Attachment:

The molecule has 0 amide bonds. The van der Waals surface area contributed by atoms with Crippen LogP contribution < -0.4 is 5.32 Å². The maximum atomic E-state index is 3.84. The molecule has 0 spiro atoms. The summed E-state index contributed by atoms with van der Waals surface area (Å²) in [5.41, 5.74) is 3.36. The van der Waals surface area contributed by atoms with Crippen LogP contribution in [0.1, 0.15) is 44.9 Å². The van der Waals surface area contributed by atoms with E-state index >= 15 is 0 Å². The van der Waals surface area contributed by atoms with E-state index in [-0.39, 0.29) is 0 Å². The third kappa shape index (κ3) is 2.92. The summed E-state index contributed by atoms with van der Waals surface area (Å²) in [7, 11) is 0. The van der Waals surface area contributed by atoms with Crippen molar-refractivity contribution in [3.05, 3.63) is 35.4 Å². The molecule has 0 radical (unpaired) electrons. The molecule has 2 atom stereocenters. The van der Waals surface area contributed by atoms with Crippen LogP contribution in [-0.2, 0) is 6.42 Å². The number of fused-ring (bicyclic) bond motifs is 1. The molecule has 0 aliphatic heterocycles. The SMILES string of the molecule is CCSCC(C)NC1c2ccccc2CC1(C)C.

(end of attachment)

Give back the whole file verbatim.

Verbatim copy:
The molecule has 0 amide bonds. The van der Waals surface area contributed by atoms with Crippen LogP contribution < -0.4 is 5.32 Å². The maximum atomic E-state index is 3.84. The molecule has 0 spiro atoms. The summed E-state index contributed by atoms with van der Waals surface area (Å²) in [5.41, 5.74) is 3.36. The van der Waals surface area contributed by atoms with Crippen LogP contribution in [0.1, 0.15) is 44.9 Å². The van der Waals surface area contributed by atoms with E-state index >= 15 is 0 Å². The van der Waals surface area contributed by atoms with E-state index in [-0.39, 0.29) is 0 Å². The third kappa shape index (κ3) is 2.92. The summed E-state index contributed by atoms with van der Waals surface area (Å²) in [7, 11) is 0. The van der Waals surface area contributed by atoms with Crippen molar-refractivity contribution in [3.05, 3.63) is 35.4 Å². The molecule has 0 radical (unpaired) electrons. The molecule has 2 atom stereocenters. The van der Waals surface area contributed by atoms with Crippen LogP contribution in [-0.2, 0) is 6.42 Å². The number of fused-ring (bicyclic) bond motifs is 1. The molecule has 0 aliphatic heterocycles. The SMILES string of the molecule is CCSCC(C)NC1c2ccccc2CC1(C)C.